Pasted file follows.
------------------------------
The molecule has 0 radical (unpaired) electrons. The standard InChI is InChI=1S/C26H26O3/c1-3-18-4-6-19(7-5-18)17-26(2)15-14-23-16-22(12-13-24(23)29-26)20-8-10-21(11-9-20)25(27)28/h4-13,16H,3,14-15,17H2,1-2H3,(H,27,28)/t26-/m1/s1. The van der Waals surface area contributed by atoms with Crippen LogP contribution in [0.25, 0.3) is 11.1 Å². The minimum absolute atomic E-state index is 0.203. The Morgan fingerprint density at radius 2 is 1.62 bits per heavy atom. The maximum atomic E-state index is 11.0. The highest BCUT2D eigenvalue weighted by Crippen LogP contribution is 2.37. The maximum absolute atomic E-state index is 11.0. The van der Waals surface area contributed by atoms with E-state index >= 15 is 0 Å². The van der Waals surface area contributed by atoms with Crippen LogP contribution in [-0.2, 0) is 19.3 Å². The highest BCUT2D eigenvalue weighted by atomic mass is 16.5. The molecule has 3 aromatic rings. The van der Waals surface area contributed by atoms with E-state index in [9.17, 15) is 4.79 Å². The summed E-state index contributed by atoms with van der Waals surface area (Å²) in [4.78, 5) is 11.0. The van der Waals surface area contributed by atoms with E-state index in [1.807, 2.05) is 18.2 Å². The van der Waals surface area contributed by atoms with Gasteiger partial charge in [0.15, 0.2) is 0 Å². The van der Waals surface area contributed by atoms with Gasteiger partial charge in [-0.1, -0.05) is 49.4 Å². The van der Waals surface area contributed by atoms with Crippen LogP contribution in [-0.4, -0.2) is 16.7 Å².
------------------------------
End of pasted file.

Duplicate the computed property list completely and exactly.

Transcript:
The molecule has 0 radical (unpaired) electrons. The standard InChI is InChI=1S/C26H26O3/c1-3-18-4-6-19(7-5-18)17-26(2)15-14-23-16-22(12-13-24(23)29-26)20-8-10-21(11-9-20)25(27)28/h4-13,16H,3,14-15,17H2,1-2H3,(H,27,28)/t26-/m1/s1. The van der Waals surface area contributed by atoms with Crippen LogP contribution in [0.25, 0.3) is 11.1 Å². The minimum absolute atomic E-state index is 0.203. The Morgan fingerprint density at radius 2 is 1.62 bits per heavy atom. The maximum atomic E-state index is 11.0. The highest BCUT2D eigenvalue weighted by Crippen LogP contribution is 2.37. The maximum absolute atomic E-state index is 11.0. The van der Waals surface area contributed by atoms with E-state index >= 15 is 0 Å². The van der Waals surface area contributed by atoms with Crippen LogP contribution in [-0.2, 0) is 19.3 Å². The highest BCUT2D eigenvalue weighted by atomic mass is 16.5. The molecule has 3 aromatic rings. The van der Waals surface area contributed by atoms with E-state index in [9.17, 15) is 4.79 Å². The summed E-state index contributed by atoms with van der Waals surface area (Å²) in [4.78, 5) is 11.0. The van der Waals surface area contributed by atoms with E-state index in [1.807, 2.05) is 18.2 Å². The van der Waals surface area contributed by atoms with Gasteiger partial charge in [0.15, 0.2) is 0 Å². The van der Waals surface area contributed by atoms with Gasteiger partial charge in [-0.1, -0.05) is 49.4 Å². The van der Waals surface area contributed by atoms with Crippen LogP contribution in [-0.4, -0.2) is 16.7 Å².